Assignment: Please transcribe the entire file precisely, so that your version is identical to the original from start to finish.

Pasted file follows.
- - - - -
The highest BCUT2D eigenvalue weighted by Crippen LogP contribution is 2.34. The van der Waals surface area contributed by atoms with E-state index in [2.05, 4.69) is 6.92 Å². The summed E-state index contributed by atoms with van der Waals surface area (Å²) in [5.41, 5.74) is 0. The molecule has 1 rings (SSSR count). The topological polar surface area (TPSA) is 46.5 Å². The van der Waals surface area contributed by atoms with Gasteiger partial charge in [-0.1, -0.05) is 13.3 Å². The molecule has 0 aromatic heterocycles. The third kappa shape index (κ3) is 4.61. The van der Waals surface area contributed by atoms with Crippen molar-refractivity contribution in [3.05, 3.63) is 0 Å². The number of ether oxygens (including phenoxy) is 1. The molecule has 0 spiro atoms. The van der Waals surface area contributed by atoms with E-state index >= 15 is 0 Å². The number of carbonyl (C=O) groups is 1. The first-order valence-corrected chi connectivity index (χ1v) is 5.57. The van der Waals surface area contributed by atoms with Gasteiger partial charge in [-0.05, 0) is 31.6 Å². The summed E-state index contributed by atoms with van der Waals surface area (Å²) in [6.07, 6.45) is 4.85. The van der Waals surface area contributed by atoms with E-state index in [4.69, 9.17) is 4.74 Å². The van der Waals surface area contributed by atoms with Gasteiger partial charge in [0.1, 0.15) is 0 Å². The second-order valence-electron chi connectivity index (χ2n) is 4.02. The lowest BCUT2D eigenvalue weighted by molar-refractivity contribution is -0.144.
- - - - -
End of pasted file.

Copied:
The highest BCUT2D eigenvalue weighted by Crippen LogP contribution is 2.34. The van der Waals surface area contributed by atoms with E-state index in [2.05, 4.69) is 6.92 Å². The summed E-state index contributed by atoms with van der Waals surface area (Å²) in [5.41, 5.74) is 0. The molecule has 1 rings (SSSR count). The topological polar surface area (TPSA) is 46.5 Å². The van der Waals surface area contributed by atoms with Gasteiger partial charge in [-0.1, -0.05) is 13.3 Å². The molecule has 0 aromatic heterocycles. The third kappa shape index (κ3) is 4.61. The van der Waals surface area contributed by atoms with Crippen molar-refractivity contribution in [3.05, 3.63) is 0 Å². The number of ether oxygens (including phenoxy) is 1. The molecule has 0 spiro atoms. The van der Waals surface area contributed by atoms with E-state index >= 15 is 0 Å². The number of carbonyl (C=O) groups is 1. The first-order valence-corrected chi connectivity index (χ1v) is 5.57. The van der Waals surface area contributed by atoms with Gasteiger partial charge in [-0.05, 0) is 31.6 Å². The summed E-state index contributed by atoms with van der Waals surface area (Å²) in [6.07, 6.45) is 4.85. The van der Waals surface area contributed by atoms with E-state index in [4.69, 9.17) is 4.74 Å². The van der Waals surface area contributed by atoms with Gasteiger partial charge in [0.1, 0.15) is 0 Å². The second-order valence-electron chi connectivity index (χ2n) is 4.02. The lowest BCUT2D eigenvalue weighted by molar-refractivity contribution is -0.144.